antioxidant activity compared to the hexane probably due to the
presence of the polyphenols that act as anti-aging agent by neutralizing
the effect of free radicals . Polyphenols including
tannins and flavonoids have many favourable effects on human
health, such as the inhibition of the low density proteins oxidization
. Though hexane and methanol extracts which comprise
of a mixture of compounds were not as potent as the ascorbic
acid, F. sur stem-bark extracts may be useful in the manufacture
of drugs to help prevent or cure health problems that could arise
from the systemic actions of oxidative agents, thus its usage in folk
medicine for the treatment of sickle cell diseases in Burkina Faso
Non-radical oxidizing agents scavenging potential of the hexane
and methanol extracts of F. sur were evaluated by the use of
hydrogen peroxide (H2O2) scavenging method. The results are
shown in Table 6. Methanol and hexane extracts of F. sur and gallic
acid (reference standard) exhibited H2O2 scavenging capacity in a
dose dependent manner (Figure 2).
The IC50 of a sample is the concentration of the sample required
to scavenge 50% of the peroxide in a system. It is used to evaluate
the antioxidant capacity of a sample. The lower the IC50, the better
the antioxidant potential of the sample under examination [1,36].
Results showed that, hexane and methanol extracts demonstrated
a significant antioxidant activity in concentration-dose dependent
manner. The IC50 values of gallic acid (standard drug), hexane and
methanol extracts ranged from 204.40 ± 0.01 to 708.51 ± 0.28
μg/mL as shown in Table 6.
From the results, both methanol and hexane extracts which
comprise of a mixture of compounds showed slightly lower activity
than gallic acid (reference standard), even though they are all
good antioxidants. Bioactive isolates from these extracts responsible
for antioxidant activity could be attributed to the terpenoids
and polyphenols, such as tannins and flavanoids in F. sur and could
be exploited for the treatment of oxidative-stress diseases .
Ascorbic acid also known as Vitamin C is an electron donor
antioxidant and this property is responsible for all its known functions.
Vitamin C is a potent reducing agent and scavenger of free
radicals in biological systems. It is a cofactor for enzymes involved
in regulating photosynthesis, hormone biosynthesis, and regenerating
other antioxidants .
Concentrations of ascorbic acid ranging between 6.125 to 100
μg/mL showed antioxidant activity and mean absorbances between
0.059 ± 0.003 to 0.932 ± 0.002 at wavelength of 695 nm
(Figure 3). The TAC was found to be proportional to the concentration
of extract. TAC of the extracts were examined by Phosphomolybdenum
method and the results were expressed as gram
ascorbic acid equivalent per 100 grams (gAAE/100g) . The
gAAE/100g, represents the fraction of the plant extract that can
act as ascorbic acid in 100 g of the extract. The hexane and methanol
extracts had 17.863 ± 0.037 and 23.560 ± 0.014 gAAE/100g,
respectively, (Table 7).
Generally, the TAC increased with increasing concentration,
thus the higher the TAC, the better the activity of the sample. Polyphenols
including flavonoids are important natural antioxidants,
which are basically associated with curing of various diseases and
disorders including cancer, diabetes, gout, urolithiasis, obesity,
and other diseases associated with ageing [38,39]. Both extracts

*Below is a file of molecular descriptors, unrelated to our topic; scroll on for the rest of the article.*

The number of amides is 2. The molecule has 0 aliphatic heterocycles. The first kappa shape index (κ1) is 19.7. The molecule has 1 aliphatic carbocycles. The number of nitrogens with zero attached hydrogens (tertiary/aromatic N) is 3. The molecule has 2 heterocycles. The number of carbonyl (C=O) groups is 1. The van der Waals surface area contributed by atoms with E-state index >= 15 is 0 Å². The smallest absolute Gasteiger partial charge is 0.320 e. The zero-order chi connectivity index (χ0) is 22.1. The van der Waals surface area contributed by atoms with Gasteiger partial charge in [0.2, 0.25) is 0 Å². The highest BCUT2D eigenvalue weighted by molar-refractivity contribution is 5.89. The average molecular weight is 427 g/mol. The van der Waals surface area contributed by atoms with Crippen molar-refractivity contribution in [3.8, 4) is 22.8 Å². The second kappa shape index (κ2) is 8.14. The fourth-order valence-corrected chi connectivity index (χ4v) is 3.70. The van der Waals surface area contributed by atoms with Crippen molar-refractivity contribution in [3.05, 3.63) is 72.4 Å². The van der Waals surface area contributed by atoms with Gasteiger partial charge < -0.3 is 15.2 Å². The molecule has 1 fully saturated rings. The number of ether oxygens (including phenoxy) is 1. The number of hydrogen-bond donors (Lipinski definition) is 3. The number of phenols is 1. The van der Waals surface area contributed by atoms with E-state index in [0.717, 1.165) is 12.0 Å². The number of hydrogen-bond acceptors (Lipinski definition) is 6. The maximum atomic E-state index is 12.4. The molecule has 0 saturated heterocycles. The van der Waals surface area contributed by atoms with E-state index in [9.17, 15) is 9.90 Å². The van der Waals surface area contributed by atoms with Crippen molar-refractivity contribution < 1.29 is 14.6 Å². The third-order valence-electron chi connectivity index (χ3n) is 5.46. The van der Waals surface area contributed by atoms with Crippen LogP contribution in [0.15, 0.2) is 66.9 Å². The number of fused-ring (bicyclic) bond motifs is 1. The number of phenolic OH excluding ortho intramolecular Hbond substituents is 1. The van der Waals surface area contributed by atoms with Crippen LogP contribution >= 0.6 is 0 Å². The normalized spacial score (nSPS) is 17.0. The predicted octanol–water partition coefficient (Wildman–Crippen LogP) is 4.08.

demonstrated appreciable antioxidant activities due to the presence
of the various phytochemicals such as flavonoids, phenols,
tannins, terpenoids among others in F. sur.
The number of components present in the extracts were determined
by the analytical TLC method. The chromatographic spots
which were representative of compounds in the various extracts were observed and their Rf values determined. Table 8 gives the
results of the TLC analysis. The hexane extract showed four spots
and methanol five spots with Rf values between 0.113 to 0.950
and 0.050 to 0.900, respectively. The number of spots indicating
the separated components in the two extracts were less for both
extracts when compared to the phytoconstituents identified to be
present in each stem-bark extract. This means that some of the
components existed as isomers, did not elute due to the polarity of
the mobile phase or co-eluted in mixtures and it may be necessary
to employ two dimensional TLC, HPLC or column chromatography
to achieve complete separation of the components .
The hexane and methanol extracts of F. sur showed the presence
of varying secondary metabolites including saponins, tannins,
terpenoids, steroids, flavonoids, phenols and anthraquinones. The
study demonstrated that the hexane and methanol extracts of F.
sur possess a variety of anti-inflammatory, antibacterial, antifungal
and antioxidant activities. This implies the extracts could be
effective against inflammations, infectious and diseases associated
with oxidative-stress, and could become a potential therapeutic
agent for their treatment. Further studies are ongoing in our
laboratory towards isolation, characterization, identification and
determination of biological activities present in the stem-barks of
Part of this work was presented as a poster at the “8th Ghana
Science Association, Research Seminar and Poster Presentations”
held at the Kwame Nkrumah University of Science and Technology,
Kumasi, Ghana, in May 2019.
The authors declare no competing financial, professional, or
personal interests that might have influenced the performance or
presentation of the work described in this manuscript. The authors
declare that there is no conflict of interests regarding the
publication of this paper.
The authors are grateful to the Departments of Chemistry
and Pharmaceutical Microbiology as well as the Central
Laboratory of KNUST for the use of their facilities for this study.
The authors appreciate Dr. Yaw Duah Boakye of the Department
of Pharmaceutics, KNUST for helpful discussions. The authors
are also grateful to Mr. Kennedy Ameyaw Baah, a PhD student
of the Department of Chemistry for his assistance. We will also
like to acknowledge Mr. Francis Amankwaah of the Department
of Pharmaceutical Microbiology , Faculty of Pharmacy and
Pharmaceutical Sciences, KNUST, for technical support.